By Joan Mas
Jerusalem, Apr 16 (efe-epa).- According to Franco-Israeli sociologist Eva Illouz, the unprecedented lockdown many countries have been plunged into has generated a “unique feeling of fear” which modern society has never experienced before.
Confined to her Jerusalem home, the prolific author of books that focus on the effects of capitalism on emotions, culture, art and society, says the pandemic could trigger a generational trauma and that Western governments may find it difficult to hold onto their legitimacy if widespread unrest over a deep economic crisis spreads.
Question: What is the new reality that humanity is facing?
Answer: We see ourselves as economic producers and consumers. These were the main invisible cores of our identity. Right now, more than a new reality, it’s an inversion of everything we knew, an inversion of what it means to be a producer and a consumer, an inversion of who is socially useful and socially useless. You are much more important working in a supermarket than being a movie star.
Q: How does this situation affect solidarity between people?
A: Solidarity has been understood since the beginning of sociology, we understand solidarity in terms of the physical proximity of people. In terms of the capacity of people to share the same space and even to express solidarity physically by the closeness of bodies. We are experiencing an inversion in the modes of solidarity because social solidarity of the young, for example, or the healthy vis a vis those who are medically vulnerable, that solidarity has to be expressed by distance and distancing.
Q: What consequences could limitations on personal freedoms have?
A: Freedom and security are often in tension. It is not only governments who suspend freedom in such cases. It is also people who are willing for their own freedom to be suspended for their security. We see that Hungary and Israel have already sacrificed freedom. Orban basically declared martial law to fight the virus and has suspended parliament. In Israel it is not the same but it’s not been very far since most of the tribunals and legal system have been suspended and the political opposition to Netanyahu and his corrupt regime has joined him.Crises of this scale always have consequences: they reveal all the weaknesses and structural flaws of societies.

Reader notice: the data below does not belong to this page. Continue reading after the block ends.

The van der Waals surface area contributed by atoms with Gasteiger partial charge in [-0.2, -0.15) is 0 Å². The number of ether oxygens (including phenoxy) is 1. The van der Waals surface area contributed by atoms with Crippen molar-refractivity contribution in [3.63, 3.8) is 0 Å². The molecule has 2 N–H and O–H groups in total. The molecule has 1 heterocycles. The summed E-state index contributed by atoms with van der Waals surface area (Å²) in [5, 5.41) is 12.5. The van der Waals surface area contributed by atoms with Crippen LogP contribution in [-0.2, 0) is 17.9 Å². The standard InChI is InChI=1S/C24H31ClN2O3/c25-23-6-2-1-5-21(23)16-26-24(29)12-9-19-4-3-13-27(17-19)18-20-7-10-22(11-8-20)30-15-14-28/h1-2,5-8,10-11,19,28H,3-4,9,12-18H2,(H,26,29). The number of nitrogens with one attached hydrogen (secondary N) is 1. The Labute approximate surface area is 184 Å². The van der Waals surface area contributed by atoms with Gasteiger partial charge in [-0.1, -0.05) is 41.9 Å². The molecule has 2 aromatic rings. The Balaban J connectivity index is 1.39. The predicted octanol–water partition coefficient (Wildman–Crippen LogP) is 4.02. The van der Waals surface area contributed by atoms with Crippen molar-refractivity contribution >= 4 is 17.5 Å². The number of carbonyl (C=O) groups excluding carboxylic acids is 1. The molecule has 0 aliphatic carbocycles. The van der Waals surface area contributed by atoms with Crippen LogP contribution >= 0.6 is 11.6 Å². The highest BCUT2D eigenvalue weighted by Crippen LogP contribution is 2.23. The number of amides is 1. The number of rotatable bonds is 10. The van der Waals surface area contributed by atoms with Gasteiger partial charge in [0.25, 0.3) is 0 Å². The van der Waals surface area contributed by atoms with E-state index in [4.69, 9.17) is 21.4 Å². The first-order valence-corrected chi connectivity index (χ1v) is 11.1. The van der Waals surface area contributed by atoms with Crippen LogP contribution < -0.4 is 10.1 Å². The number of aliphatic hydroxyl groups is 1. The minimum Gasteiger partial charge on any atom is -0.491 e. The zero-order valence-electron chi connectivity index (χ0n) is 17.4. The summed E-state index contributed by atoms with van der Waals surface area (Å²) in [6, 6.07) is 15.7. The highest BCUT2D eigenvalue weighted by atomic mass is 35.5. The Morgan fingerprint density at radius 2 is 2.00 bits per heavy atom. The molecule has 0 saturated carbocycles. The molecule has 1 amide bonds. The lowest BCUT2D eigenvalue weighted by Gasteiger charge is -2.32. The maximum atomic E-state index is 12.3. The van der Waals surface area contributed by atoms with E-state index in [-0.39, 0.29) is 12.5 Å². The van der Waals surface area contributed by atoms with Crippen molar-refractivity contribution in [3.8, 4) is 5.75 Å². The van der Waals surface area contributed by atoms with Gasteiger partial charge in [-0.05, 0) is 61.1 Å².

Q: What could happen in the future?
A: Regarding the future, if there is a strong economic crisis, if lots of people lose their jobs, the scenario of mass unrest is plausible for Europe and the US. It is as plausible some countries will become more and more authoritarian. It all depends on how the crisis is handled. If it will consist of a corporate bailout as seems the case in the US, and if it is used to massively reduce wages (since there will be a lot of unemployed people) we can expect massive unrest. The structure of inequality cannot continue. The control of politics by big corporations cannot continue.The health crisis in many countries has shown how eroded the health system has been because of neoliberal policies. I don’t think it will be easy for governments to retain their legitimacy.
Q: Fear and a sense of panic are some of the main emotions spreading nowadays. How is it affecting us?
A: I am not sure I can answer such a broad question. It’s a unique state of fear. Even in a time of war, when you can die, you are with other people, people are with you. When you are hiding or running away you know who the enemy is. But this virus has a very specific characteristic, 25 per cent of the people who have it are asymptomatic. People will be highly contagious before they have symptoms. This is different from Ebola or even from early SARS and MERS. So now everyone can become the bearer of your own disease. It creates an atmosphere of distrust that is unprecedented.That’s what I find the most chilling, that you are obliged to suspect yourself of possibly hurting others and others of possibly hurting you. But also think of the people lying in hospital beds. No human comfort can be brought to them. No one can visit them and their only contact is with medical staff who look like astronauts. Everything we associate with human comfort and contact is non-existent. It is a situation where people have nothing. They count on no one, including the people who were closest to them.